The District Court in Oslo has ruled on the validity of new tariffs set in June 2013 for the transport of gas. This case has attracted considerable attention among oil and gas lawyers in Norway and the decision is expected to be appealed.
This case also brings into reality the competing interests faced by governments when trying to maximise resources and revenue from oil fields whilst balancing the interests of other stakeholders.
In Norway, there is national control over the transport of gas to prevent monopolies taking over. Indeed, the basic principle has always been that profits made from Norwegian oil and gas should come from the oil fields rather than from the gas transport system.
The Act of 29 November 1996 No. 72 relating to petroleum activities (“Petroleum Act” or the “Act”) states that “The Norwegian State has the proprietary right to subsea petroleum deposits and the exclusive right to resource management.” (Section 1-1). Section 1-2 of the Act states:
“Resource management of petroleum resources shall be carried out in a long-term perspective for the benefit of the Norwegian society as a whole. In this regard the resource management shall provide revenues to the country and shall contribute to ensuring welfare, employment and an improved environment, as well as to the strengthening of Norwegian trade and industry and industrial development, and at the same time take due regard to regional and local policy considerations and other activities.”
To construct and/or operate oil and gas pipelines on the Norwegian continental shelf, in accordance with the Petroleum Act, a licence is required. Licensees are said to hold “participating interests” in the licences.
The implementation of the EU gas directive and the introduction of individual company based gas sales from the Norwegian Continental Shelf in 2001 resulted in a need to look at the organisation of upstream gas transportation. This led to the formation of Gassled (an unincorporated joint venture) in 2002 by the merging of all gas pipeline/transportation stakeholders in the Norwegian Sea into a single stakeholder, following extensive negotiations between the owners of the existing facilities for gas transport on the shelf.
Gassled owns the offshore gas pipeline infrastructure and operates pursuant to licences granted by the Norwegian state to transport gas. The Gassled pipeline system is operated by Gassco AS which is an independent, state-owned company.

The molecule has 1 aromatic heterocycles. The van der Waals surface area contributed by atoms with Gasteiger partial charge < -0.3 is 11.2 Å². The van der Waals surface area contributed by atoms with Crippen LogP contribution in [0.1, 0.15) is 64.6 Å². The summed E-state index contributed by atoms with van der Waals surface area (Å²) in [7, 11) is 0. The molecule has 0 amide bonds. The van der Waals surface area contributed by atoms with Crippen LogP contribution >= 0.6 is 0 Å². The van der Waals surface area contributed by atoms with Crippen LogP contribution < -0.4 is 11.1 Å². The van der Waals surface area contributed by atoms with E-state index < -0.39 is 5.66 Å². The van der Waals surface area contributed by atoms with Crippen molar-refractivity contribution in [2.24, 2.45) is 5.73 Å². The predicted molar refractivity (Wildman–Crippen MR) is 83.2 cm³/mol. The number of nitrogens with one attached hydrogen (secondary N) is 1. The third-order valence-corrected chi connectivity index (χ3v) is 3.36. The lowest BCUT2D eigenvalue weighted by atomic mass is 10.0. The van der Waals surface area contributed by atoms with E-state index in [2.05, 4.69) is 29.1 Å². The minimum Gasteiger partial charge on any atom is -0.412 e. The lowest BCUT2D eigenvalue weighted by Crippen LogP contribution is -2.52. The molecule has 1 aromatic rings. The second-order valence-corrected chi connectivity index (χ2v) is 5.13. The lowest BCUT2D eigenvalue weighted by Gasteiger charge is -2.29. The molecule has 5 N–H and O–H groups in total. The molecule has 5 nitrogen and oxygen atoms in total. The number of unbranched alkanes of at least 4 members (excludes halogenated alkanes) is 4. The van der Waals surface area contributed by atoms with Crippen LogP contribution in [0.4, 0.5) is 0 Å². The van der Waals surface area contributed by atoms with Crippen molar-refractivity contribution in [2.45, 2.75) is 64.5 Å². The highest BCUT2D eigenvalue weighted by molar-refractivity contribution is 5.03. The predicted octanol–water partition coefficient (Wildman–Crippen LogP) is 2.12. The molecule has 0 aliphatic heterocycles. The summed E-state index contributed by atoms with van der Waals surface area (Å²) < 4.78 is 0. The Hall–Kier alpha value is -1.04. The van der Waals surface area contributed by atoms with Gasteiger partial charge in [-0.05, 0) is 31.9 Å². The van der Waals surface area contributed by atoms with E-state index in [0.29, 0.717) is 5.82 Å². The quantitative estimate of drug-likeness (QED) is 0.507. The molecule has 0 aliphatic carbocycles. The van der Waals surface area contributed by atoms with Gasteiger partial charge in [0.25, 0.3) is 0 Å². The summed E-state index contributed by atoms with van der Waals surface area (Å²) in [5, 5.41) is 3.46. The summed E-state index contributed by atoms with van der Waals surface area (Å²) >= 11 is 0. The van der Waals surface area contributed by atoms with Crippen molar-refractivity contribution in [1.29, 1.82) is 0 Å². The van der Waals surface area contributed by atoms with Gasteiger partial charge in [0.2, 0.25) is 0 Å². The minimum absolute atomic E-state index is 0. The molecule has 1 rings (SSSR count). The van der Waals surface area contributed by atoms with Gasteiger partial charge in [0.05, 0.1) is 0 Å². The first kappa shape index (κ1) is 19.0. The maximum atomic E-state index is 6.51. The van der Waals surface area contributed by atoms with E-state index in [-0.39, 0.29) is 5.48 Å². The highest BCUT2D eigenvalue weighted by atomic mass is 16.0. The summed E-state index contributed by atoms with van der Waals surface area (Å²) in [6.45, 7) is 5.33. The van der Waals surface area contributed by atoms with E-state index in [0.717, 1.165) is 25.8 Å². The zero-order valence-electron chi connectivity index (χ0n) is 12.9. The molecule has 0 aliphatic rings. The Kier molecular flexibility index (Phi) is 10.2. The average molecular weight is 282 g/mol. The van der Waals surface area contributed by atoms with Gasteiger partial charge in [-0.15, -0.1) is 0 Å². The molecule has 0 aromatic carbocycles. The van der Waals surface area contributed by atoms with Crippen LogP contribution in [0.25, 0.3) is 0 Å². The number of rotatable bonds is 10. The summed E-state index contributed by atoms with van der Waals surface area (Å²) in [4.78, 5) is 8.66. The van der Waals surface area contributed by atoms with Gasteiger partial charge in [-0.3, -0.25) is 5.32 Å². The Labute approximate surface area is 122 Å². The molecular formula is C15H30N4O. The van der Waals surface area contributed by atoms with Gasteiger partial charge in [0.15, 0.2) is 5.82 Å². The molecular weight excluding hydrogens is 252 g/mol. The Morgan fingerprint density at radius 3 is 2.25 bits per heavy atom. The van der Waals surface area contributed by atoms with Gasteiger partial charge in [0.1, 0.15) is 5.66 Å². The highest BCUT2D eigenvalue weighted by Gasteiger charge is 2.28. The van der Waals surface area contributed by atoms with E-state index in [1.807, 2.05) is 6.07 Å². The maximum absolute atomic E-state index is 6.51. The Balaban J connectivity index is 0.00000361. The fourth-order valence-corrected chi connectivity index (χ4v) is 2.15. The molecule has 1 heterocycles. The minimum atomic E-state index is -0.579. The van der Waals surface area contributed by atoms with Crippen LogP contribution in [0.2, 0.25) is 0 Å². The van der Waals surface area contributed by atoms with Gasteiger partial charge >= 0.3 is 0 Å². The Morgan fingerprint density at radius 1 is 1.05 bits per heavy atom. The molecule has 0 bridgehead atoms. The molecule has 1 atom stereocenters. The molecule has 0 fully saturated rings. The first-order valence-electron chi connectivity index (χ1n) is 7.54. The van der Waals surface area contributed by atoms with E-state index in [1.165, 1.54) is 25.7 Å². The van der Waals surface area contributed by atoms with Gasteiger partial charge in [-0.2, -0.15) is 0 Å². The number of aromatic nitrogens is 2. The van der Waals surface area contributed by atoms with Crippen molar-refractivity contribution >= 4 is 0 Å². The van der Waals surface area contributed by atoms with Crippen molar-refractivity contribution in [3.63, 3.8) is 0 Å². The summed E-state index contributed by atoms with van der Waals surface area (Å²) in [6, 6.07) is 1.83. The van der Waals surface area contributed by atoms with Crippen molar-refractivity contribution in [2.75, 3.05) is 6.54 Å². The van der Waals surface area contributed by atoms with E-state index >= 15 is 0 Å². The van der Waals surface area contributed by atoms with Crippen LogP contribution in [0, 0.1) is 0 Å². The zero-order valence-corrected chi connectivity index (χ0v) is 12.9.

In Norway, gas transport tariffs have been regulated by the government since the commencement of petroleum activities. The tariff model that has been used until recently was set by the Norwegian Ministry of Petroleum and Energy (“MPE”) in 2002 at the time of establishment of Gassled and was considered to give the owners in Gassled a reasonable profit in light of, amongst other things, the risk that they had assumed.
On 26 June 2013, the MPE set new tariffs for the use of Gassled’s pipe system (the regulation of 26 June 2013 on the change of regulation of 20 December 2002 No 1724 on the determination of tariffs, etc (“Amendment Regulation”)). This will substantially reduce Gassled’s income from 1 October 2016 to 2028 (the end of the licence period).
Four companies with ownership interests in Gassled (Njord Gas Infrastructure AS, Solveig Gas Norway AS, Silex Gas Norway AS and Infragas Norge AS) (“Claimants”) brought an action against the Norwegian State (represented by MPE). It was estimated by the Claimants that their losses caused by the Amendment Regulation represented NOK 34 billion.
The Claimants’ primary application was that the Amendment Regulation was invalid on four grounds, summarised as follows:
- The parties who had established Gassled had entered into an agreement with the government in 2002 that the tariffs could not be changed during the entire licence period (in principle to 2028). This agreement involved restrictions in the state’s power of alteration. The decision to change the tariffs contravened the terms and conditions agreed between the original Gassled owners (which differed from the Claimants who had since acquired their respective interests from the initial participants) and the shippers of gas in Gassled during the licence period and was, therefore, invalid.